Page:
Does Wheat Beer Have a Problem?
August 29, 2011Craft Business Daily
On the recent CBA call, Andy Thomas and Co. let onto a new strategy for Widmer Hefeweizen. The brand would “continue to evolve and draw crossover consumers,” though it’s “not going to hold the same place in our portfolio that it once did.” One Q2 earnings caller pressed Andy Thomas on the insights they’d mentioned mining about the brand. Andy responded cryptically that it would take him a day to go through. (We’ve been promised more on that later this week.)
But for the bigger picture, the comments reminded this editor of rhetoric surrounding another mature hefe brand. NAB’s distributor meeting last January addressed Pyramid Haywire’s somewhat stagnant growth. Brand managers promised the distributor crowd that they’d been digging into their sales network for insights and found that the name and packaging weren’t resonating. Key, however, was that it is still seen as “good beer” with “craft credentials,” and that it was “good for social occasions.”
That insight could help answer the question of whether there’s some sort of consumer backlash against the taste of wheat beer, or if we’re simply seeing the maturation of these flagship brands. Surely not all wheat brands are doing badly – Oberon, for example, is Bell’s bestseller, even though it’s only available for half the year.
SOFT IN MOST MARKETS. But there does seem to be a softening of the style in most markets. So far this year, case sales for craft wheat are down 0.6% after its most intensive season in supers; last year the style was up 2.5% overall.
The Northeast is down 8.2% YTD, after having been up 25% in 2010. In fact, the only regions the style is not down in are South Central, Southeast and Great Lakes. The South Central region, which had previously been down 12% and 14% for 2009 and 2010 case sales in supers, are now up 8.4% YTD. Great Lakes region has been a strong one for wheat in the last few years, up double digits in food channel case sales; YTD, it’s up 23%. So some pinball action with numbers there.
Could it have to do with where palates are after the maturation of certain markets?
POTENTIAL PROBLEMS. Boulevard Wheat is one of the industry’s biggest American wheat brands: At the half-year mark it was at just under 100,000 cases. Despite their momentous Tank 7 brand and super popular Smokestake sleight of offerings, wheat is still their No. 1 brand in markets like Colorado, Dallas, and Chicago. Sales and marketing vp Bob “Sully” Sullivan says that’s not necessarily by the brewer’s design. It’s the brand the Midwestern college (of age, of course) kids drink because of its sessionability, so that’s the one they gravitate to when they find themselves in new markets with it.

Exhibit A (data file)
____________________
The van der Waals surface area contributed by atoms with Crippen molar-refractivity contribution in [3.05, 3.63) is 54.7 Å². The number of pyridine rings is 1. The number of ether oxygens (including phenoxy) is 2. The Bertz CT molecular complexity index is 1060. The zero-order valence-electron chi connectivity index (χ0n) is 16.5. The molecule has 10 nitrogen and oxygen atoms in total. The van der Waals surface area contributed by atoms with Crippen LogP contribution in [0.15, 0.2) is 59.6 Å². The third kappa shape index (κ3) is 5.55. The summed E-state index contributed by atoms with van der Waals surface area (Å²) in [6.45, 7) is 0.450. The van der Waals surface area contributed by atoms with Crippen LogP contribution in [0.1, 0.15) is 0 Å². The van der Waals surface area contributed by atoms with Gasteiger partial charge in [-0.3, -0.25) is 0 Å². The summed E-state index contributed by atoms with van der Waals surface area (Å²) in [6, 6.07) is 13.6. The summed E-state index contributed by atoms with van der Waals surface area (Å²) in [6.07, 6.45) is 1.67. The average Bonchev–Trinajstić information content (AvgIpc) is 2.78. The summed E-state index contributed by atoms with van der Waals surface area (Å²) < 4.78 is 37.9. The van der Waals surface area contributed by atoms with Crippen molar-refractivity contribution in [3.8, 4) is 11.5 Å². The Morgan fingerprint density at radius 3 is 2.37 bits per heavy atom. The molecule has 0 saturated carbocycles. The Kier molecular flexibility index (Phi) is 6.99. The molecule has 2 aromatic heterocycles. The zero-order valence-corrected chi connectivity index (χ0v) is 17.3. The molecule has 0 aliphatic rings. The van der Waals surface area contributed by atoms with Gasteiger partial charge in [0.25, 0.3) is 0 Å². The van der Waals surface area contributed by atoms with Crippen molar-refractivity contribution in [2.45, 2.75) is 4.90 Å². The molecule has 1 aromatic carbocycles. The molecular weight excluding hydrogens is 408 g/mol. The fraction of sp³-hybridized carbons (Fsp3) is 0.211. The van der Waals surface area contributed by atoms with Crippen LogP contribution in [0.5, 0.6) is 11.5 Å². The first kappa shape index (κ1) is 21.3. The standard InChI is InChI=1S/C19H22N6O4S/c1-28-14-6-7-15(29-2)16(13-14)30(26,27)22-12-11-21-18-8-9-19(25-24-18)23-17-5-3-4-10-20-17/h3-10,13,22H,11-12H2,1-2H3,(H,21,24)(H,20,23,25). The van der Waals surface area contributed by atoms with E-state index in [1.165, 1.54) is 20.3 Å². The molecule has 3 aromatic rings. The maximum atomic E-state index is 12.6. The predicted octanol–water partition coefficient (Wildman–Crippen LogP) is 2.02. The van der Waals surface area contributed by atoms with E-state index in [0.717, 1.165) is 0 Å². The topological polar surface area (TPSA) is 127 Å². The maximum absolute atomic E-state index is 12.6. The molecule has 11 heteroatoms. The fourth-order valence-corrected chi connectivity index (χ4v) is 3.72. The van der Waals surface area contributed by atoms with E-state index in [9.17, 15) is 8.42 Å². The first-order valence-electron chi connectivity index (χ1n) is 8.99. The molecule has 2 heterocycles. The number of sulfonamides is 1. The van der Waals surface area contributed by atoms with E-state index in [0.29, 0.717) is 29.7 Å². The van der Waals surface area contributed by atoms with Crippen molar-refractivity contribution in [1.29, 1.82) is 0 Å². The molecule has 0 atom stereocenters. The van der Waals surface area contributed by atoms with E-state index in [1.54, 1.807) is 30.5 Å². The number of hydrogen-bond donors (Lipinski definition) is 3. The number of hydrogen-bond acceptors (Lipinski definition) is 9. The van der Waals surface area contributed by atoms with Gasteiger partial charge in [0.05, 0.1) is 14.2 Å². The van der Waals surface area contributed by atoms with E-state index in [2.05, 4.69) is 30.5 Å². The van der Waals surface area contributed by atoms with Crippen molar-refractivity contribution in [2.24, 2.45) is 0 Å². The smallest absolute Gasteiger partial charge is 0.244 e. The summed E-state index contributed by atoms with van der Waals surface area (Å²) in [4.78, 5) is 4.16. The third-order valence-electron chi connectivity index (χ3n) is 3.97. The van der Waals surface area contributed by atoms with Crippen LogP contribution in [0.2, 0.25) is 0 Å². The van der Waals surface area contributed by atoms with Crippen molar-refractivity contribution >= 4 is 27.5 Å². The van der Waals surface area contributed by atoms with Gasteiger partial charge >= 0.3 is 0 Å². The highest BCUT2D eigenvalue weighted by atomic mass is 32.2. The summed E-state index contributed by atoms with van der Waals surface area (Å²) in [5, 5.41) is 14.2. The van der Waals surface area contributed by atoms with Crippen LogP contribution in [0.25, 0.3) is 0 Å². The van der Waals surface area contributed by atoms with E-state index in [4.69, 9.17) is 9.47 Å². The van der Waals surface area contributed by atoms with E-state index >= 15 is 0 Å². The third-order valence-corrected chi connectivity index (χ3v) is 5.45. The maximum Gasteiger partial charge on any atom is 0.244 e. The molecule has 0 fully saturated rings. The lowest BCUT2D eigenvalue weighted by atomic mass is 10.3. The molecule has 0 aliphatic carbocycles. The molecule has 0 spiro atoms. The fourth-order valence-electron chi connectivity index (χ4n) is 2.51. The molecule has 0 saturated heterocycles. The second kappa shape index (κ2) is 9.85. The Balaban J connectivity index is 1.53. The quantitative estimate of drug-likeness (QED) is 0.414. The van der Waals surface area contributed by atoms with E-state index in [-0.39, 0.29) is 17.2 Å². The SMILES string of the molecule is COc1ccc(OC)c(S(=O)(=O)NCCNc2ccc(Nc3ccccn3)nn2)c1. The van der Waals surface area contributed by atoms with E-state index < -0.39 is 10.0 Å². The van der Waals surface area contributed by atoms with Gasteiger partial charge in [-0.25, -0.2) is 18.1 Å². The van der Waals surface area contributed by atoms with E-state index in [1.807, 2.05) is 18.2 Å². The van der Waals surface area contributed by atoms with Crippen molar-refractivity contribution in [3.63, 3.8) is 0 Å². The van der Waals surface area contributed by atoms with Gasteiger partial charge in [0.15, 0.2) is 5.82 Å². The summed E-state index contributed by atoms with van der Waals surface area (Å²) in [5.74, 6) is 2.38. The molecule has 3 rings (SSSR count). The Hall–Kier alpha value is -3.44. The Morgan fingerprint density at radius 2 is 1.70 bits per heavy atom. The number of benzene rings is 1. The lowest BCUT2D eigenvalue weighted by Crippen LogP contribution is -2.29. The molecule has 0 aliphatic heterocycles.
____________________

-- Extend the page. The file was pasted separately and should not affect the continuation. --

But Boulevard Wheat was still slightly down in all-channel data at the half-year mark. Bob admits it hasn’t grown as fast as their other brands, which is common of flagships anyway. But he points to another culprit: Slow draft sales. He hopes on-premise will pick up when the economy turns, and help the brand grow again.
Another challenge for this brand in particular is educating the other two tiers about the American wheat style, which is considerably different than a hefeweizen or Belgian wit due to the absence of strong coriander, banana or clove notes. Some distributors even have a hard time differentiating this.
Which begs the question of whether consumers may be confused about what they’re getting when they order a wheat. Even their inter-industry categorization is somewhat tricky: SymphonyIRI cobbles hefeweizen and American wheats into a craft wheat category, but Belgian wits have their own.
WHAT ABOUT WITS? And since we’re talking wheat-based Belgians. Allagash makes one of the most popular at the moment, up 15% in a category, craft Belgian wits, that was down almost 10% in YTD numbers ended June 12. The majority of brewer Rob Tod’s 30,000 barrels are the White, which has been on fire for about the last five years. He says he couldn’t give the stuff away for the first 10.
Rob is not a spreadsheets-and-marketing-trends kinda guy. But he can tell you why he likes the beer more every year: “There’s so much going on with an authentic Belgian style white beer: huge flavor complexity, huge flavors in the beer. But yet, it’s pretty refreshing and quaffable. You can sit down and have a few Belgian whites and you’re not just overwhelmed with these big flavors.” Sounds like that flavorful sessionable beer everyone keeps talking about being the next big thing.
PRESSED ON YARD HOUSE’S EXPANSION INTO PORTLAND, one of eight new locations, CEO Harald Herrmann gave OregonLive some interesting tidbits about the chain. They don’t tout themselves as having the world’s largest selection of draft beer anymore. They no longer serve yard-long beers. They can get uber-crafty in some markets (like Portland). And, interestingly, they feel like the directive in that savviest of savvy craft markets is to mind how their progression coincides with that of the Apple store in concurrent development. More here.
NORTH DAKOTA IS EXPECTED TO DROP BEHIND Montana and Idaho in barley production this year, according to the Associated Press, having been in a wet cycle the past few. “North Dakota farmers are expected to produce 24.8 million bushels of barley this year, down 43 percent from last year,” according to the story.
Until Monday, Jenn